THIS MOVIE SLAUGHTERS KILL BILL and KUROSAWA!
JAN 16, 2004
Just give reputed rebel Hiroyuki Nakano 45 days and he’ll return with a completely unique, extensively tricked-out treasure that indulges its audience in everything that works well in cinema today, as well as many decades past. Innovative, incredible and awe-inspiring, this film combines seemingly spontaneous shots with amazingly precarious remote-controlled crane maneuvers (which took a whole day to perfect!). Nakano has received numerous and well-deserved awards for this, his first foray into feature-length motion picture. He previously won recognition and awards for his unique music videos and short films. TRIVIA: the filming would have been completed in 35 days, if not for a typhoon.
Samurai Fiction is the only recently developed revenge film to deliver a message that is never allowed utterance in any violent setting: “Forgive your foes”. It is also the only period piece to include wacky humour such as pants zipper sounds (before trouser hardware was invented, you dig?), a gravity defying ninja room, and off-beat dialogue to create an outstanding, hilarious modern parody. It is not, however, the first period piece to rely on brilliant cinematography (hats off to D.P. Yujiro Yajima!), writers (Hiroshi Saitoh and Hiroyuki Nakano), and editor (Kiyoharu Miyazaki). Nakano painstakingly edited every single frame after the time consuming switch from colour frames to B/W were completed.
KINETIC!! WAPOW!! Sorries, I couldn’t control myself there. Kinetic is the best word to describe this movie. It doesn’t rely on gimmicks or post-production CGI tricks. This is purely intense filmmaking that draws its energy from the abilities of its cast and staff. Hiring a completely veteran lead film crew, all masters in their field (for example, the sound engineer had worked on more than 2000 films), Nakano did his own “homework” by viewing dozens of old samurai movies, especially Kurosawa’s. This presented another problem, though. Being a noob (novice) to period films, he sometimes desired an effect simply because he thought it looked cool. Takakura Eizo, martial arts choreographer and master swordsman, vied for authenticity. For example, he told Nakano that it was disrespectful for a samurai to raise his foot in front of another and therefore would never kick.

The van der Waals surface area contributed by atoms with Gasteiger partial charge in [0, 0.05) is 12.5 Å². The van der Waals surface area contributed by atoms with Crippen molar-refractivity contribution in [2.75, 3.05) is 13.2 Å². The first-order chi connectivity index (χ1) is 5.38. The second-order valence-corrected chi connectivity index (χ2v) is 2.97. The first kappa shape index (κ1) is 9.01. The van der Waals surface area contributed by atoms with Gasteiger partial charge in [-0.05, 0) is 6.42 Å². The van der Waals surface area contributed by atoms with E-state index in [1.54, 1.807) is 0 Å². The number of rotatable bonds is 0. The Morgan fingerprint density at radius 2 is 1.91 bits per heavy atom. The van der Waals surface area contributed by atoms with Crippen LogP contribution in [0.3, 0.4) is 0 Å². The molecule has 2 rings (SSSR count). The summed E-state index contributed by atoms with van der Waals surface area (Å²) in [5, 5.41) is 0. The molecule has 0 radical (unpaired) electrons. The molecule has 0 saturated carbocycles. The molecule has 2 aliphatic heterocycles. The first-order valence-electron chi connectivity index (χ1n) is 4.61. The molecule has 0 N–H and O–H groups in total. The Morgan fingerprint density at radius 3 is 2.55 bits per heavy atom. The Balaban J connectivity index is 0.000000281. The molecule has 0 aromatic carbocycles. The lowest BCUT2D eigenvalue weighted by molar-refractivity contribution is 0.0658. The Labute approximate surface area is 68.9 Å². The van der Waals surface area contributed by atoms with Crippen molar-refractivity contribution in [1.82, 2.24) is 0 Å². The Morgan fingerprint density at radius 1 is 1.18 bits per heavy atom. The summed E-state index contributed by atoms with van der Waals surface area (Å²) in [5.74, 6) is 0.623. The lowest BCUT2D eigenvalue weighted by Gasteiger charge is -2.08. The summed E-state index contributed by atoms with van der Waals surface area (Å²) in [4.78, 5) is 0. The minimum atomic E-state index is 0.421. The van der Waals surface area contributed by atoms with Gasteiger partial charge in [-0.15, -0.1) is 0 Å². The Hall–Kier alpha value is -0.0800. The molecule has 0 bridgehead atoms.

Perhaps because he was surrounded by such expertise, Nakano felt he could slip in some charismatic individuals who never had formal training. There were comedians, musicians and rock stars, including the tremendously popular Tomoyasu Hotei, who wrote and performed tunes featured in Terry Gilliam's Fear and Loathing in Las Vegas and Kill Bill (you’ve heard his guitar in the Kill Bill trailers). Of course Hotei did the SF soundtrack, and of course it is monumental, but he is also a surprisingly adept actor. The rock star portrays the menacing Rannosuke Kazamatsuri, a rogue samurai originally hired by the Lord of the land to entertain him in gladiator style matches. No one is able to defeat this guy! Hotei’s height, (190 cm or 6' 3") was even written into the script and appears on a wanted poster, er, scroll. Even though the rest of the cast is taller than Tom Cruise, he still towers over the lot, while clever camera angles emphasize. Even though he is a newcomer to the clan, Kazamatsuri is entrusted with the clan treasure:a gorgeously crafted sword received from sovereign Lord Tokugawa.
Shortly thereafter, a scuffle, a murder, and the sword and the tall stranger are nowhere to be seen. Heishiro Inukai (Mitsuro Fukikoshi who has an appropriately comic-book hero sculpted visage and demeanor) impulsively races off to retrieve the sword, save his clan’s honor, and more importantly, get revenge. Without his consent, Heishiro’s two best buddies join him on his quest and form a sort-of Stooge routine, bumbling about and enjoying each other’s company even in this serious setting.